Healthy, non-obese adults (18–40 years) were randomized 2:2:1 to once-daily OLZ/SAM, olanzapine, or placebo for 21 days. Assessments included oral glucose tolerance test (OGTT), hyperinsulinemic-euglycemic clamp, weight gain, and adverse event (AE) monitoring. Treatment effects were estimated with analysis of covariance.
Sixty subjects were randomized (OLZ/SAM, n=24; olanzapine, n=24; placebo, n=12); 19 (79.2%), 22 (91.7%), and 11 (91.7%), respectively, completed the study. In the OGTT, olanzapine led to significant hyperinsulinemia (P<0.0001) and significantly reduced insulin sensitivity (2-hour Matsuda index) at day 19 vs baseline (P=0.0012), changes not observed with OLZ/SAM. No significant between-group differences were observed for change from baseline in clamp-derived insulin sensitivity index at day 21. Least squares mean weight change from baseline was similar with OLZ/SAM (3.16 kg) and olanzapine (2.87 kg); both were significantly higher than placebo (0.57 kg; both P<0.01). Caloric intake significantly decreased from baseline to day 22 with OLZ/SAM (P=0.015) but not with olanzapine or placebo. Forty-nine subjects (81.7%) experienced ≥1 AE (OLZ/SAM, 87.5%; olanzapine, 79.2%; placebo, 75.0%).
In this exploratory study, hyperinsulinemia and decreased insulin sensitivity were observed in the OGTT with olanzapine but not with OLZ/SAM or placebo. Clamp-derived insulin sensitivity index and weight changes were similar with OLZ/SAM and olanzapine in healthy subjects during the 3-week study.
The Middle Mesozoic Drift and Cooling Phase begins with the main phase of sea floor spreading, slowly but steadily opening the Gulf of Mexico basin. Initially hypersaline conditions resulted in basin-wide deposition of an original thickness of 4 km of evaporites (halite and updip anhydrite), called the Louann Salt, which likely formed with episodic seawater influx from the Atlantic Ocean. Strontium seawater analysis suggests 170 Ma as a proxy age for the Louann Salt. The arid eolian Norphlet Formation is subsequently deposited, followed by marine carbonates, evolving from ramp microbalites (Smackover) to platform margin reef systems of the Haynesville and Cotton Valley. Rafting apart of the Smackover and Norphlet in the northeast Gulf of Mexico began in this phase, possibly associated with oceanic crustal cooling which created a dip slope to the south and west. This set up a major new petroleum province which is host to several new giant oil discoveries. Periods of reduced bottom circulation resulted in at least two phases of source rock development, in the Oxfordian and Tithonian stages, that are linked to petroleum generation for both conventional and unconventional plays.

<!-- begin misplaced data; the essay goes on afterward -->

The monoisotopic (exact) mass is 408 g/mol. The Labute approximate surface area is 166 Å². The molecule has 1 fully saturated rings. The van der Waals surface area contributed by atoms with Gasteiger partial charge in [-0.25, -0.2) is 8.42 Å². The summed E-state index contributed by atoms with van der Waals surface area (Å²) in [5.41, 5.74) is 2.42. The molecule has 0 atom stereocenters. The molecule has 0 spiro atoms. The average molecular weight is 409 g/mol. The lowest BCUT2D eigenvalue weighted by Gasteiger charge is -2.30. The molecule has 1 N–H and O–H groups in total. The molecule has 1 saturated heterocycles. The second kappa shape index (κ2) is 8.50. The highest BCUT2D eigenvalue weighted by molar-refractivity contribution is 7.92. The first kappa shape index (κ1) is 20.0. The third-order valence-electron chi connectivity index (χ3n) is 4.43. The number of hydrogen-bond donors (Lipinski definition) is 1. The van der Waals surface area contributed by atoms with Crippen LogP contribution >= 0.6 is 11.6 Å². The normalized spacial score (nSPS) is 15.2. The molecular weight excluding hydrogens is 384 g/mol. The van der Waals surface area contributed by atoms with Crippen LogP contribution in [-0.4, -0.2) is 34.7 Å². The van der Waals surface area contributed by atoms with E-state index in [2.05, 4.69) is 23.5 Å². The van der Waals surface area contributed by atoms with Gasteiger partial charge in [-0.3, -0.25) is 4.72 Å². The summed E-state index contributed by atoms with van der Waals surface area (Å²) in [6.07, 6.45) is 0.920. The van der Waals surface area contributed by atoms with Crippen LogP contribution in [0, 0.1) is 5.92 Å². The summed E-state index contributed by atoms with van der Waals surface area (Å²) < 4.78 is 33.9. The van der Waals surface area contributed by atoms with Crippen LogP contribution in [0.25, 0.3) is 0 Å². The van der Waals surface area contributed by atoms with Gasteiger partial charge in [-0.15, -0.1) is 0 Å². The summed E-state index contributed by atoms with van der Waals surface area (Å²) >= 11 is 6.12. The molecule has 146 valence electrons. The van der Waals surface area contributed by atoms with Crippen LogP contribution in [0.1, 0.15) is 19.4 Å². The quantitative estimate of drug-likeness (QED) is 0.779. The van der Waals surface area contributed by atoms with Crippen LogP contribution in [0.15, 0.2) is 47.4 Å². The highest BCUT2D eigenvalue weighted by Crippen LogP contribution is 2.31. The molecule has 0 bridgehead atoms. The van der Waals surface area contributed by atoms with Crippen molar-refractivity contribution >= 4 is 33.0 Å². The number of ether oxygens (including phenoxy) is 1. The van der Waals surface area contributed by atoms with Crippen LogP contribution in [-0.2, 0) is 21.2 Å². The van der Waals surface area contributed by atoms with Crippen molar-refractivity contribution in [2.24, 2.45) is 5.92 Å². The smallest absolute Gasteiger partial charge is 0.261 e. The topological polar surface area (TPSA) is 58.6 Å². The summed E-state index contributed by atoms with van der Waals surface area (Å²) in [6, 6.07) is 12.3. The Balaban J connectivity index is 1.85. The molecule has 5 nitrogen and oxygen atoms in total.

The Middle Miocene marked the emergence of the Appalachian uplands as a significant sediment source to the Gulf of Mexico. As a result, the Tennessee River joined the Mississippi in creating the dominant fluvial/deltaic depocenter. At the same time, supply from western interior uplands decreased. Two Miocene deposodes and multiple eustatically modulated high-frequency Pliocene—Pleistocene deposodes are recorded in northern Gulf stratigraphy. The continental slope wedge prograded onto the shallow Sigsbee salt, initiating canopy deformation and rapid basinward canopy advance. Salt-encased minibasins created rugose slope topography with multiple, efficient sediment traps. Nonetheless, large volumes of sediment bypassed the continental slope and constructed a series of large, long-lived abyssal plain fans. A narrow coastal plain and shelf prograded along the western Gulf margin. Extensional growth faulting was compensated basinward by compressional faulting and folding above Paleogene detachments. In the Sureste, the river-fed, prograding continental margin and ongoing basement deformation mobilized salt of the Campeche Salt Basin.
The Gulf of Mexico Mesozoic depositional history can be subdivided into a series of tectonostratigraphic phases, with the first phase covering sedimentation associated with post-Quachita–Marathon orogenic successor basin-fill and rifting. In this early Mesozoic timeframe, the basin precursor units called Eagle Mills (USA) and equivalents in Mexico were deposited, draining diverse Appalachian, pan-African, and other source terranes. The new tectonostratigraphic model is based upon updated plate tectonic reconstructions, detrital zircon geochronology from deep wells, and analysis of new seismic reflection data in Mexico and the USA. Newly developed concepts depart from conventional GoM thinking both in terms of timing and kinematics. Evidence suggests the South Georgia–Newark rift system does not extend into Texas–Louisiana and much of the Triassic Eagle Mills deposition here occurred in a successor basin overlying the deformed Quachita–Marathon system. Pre-salt deposition in northern Yucatan forms a seaward dipping wedge of younger (likely Early Jurassic) continental deposition derived from erosion of exposed Yucatán basement.